Texas-born Rene Zellweger revives the English accent she struggled with in Bridget Jones’ Diary, adding an upscale edge to play Beatrix Potter, the creator of the ever-popular Peter Rabbit stories.
Turn of the century England certainly looks comely in this respectful flick that focuses on what made Potter unique. It wasn’t her writing style or her graceful illustrations that made her stand out. It was the fact that she was single, female and took care of her own business affairs.
That’s quite an accomplishment for a Victorian woman. In fact, she may have been the personification of the changeover to the Edwardian era.
But if the film is accurate, her independent streak wasn’t necessarily self-imposed. She was unlucky in love and would have gratefully accepted her reluctant family’s support for her writing endeavors. Her mother and father mostly dismissed her efforts as a hobby and openly expressed their disapproval of women conducting business matters.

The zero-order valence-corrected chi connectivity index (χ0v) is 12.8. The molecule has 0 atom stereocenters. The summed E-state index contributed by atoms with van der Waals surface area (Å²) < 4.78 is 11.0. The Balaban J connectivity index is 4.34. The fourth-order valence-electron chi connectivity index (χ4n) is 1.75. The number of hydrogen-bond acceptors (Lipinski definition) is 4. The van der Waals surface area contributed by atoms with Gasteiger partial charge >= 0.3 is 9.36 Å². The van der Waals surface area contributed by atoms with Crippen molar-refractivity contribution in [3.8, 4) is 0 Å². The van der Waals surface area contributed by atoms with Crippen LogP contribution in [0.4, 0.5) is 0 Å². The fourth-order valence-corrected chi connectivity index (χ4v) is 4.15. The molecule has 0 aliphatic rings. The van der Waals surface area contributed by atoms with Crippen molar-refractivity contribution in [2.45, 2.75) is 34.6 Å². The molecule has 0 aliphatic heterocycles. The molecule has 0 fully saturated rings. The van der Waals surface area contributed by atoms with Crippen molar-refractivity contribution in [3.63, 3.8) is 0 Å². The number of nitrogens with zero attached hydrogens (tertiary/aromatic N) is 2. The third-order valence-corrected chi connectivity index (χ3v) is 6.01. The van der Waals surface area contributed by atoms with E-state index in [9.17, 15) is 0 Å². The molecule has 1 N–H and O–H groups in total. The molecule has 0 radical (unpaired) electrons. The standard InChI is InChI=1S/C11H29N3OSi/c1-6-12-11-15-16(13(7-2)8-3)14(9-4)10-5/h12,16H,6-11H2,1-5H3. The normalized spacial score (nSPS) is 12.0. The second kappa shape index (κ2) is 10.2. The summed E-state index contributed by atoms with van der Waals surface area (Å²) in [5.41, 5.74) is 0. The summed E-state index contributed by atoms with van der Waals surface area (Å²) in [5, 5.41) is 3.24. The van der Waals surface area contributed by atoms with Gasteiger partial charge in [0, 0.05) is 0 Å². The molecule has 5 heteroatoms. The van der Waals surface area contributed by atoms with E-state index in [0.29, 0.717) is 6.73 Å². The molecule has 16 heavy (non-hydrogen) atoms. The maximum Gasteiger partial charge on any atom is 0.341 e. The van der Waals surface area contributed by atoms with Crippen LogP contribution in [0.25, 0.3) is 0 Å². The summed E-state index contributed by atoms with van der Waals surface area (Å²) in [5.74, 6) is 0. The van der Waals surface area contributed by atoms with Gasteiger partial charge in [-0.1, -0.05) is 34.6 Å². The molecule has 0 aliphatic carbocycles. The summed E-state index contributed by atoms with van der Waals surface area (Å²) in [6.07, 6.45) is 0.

Ewan McGregor (who co-starred with Zellweger in the fluffy romantic comedy, Down With Love) plays Norman Warne, the powerless younger brother of a duo of publishers. Assigned to the frivolous work of shepherding Potter, he tirelessly champions her work. Not only do Norman and Beatrix become romantically involved, but Norman’s sister Millie (Gosford Park’s Emily Watson) winds up as her best friend.
The film also touches briefly on Potter’s love of animals, her environmentalism and her struggles for sex and class equality. But mainly it’s a portrait of a nice woman who was just stubborn enough to get what she aimed for.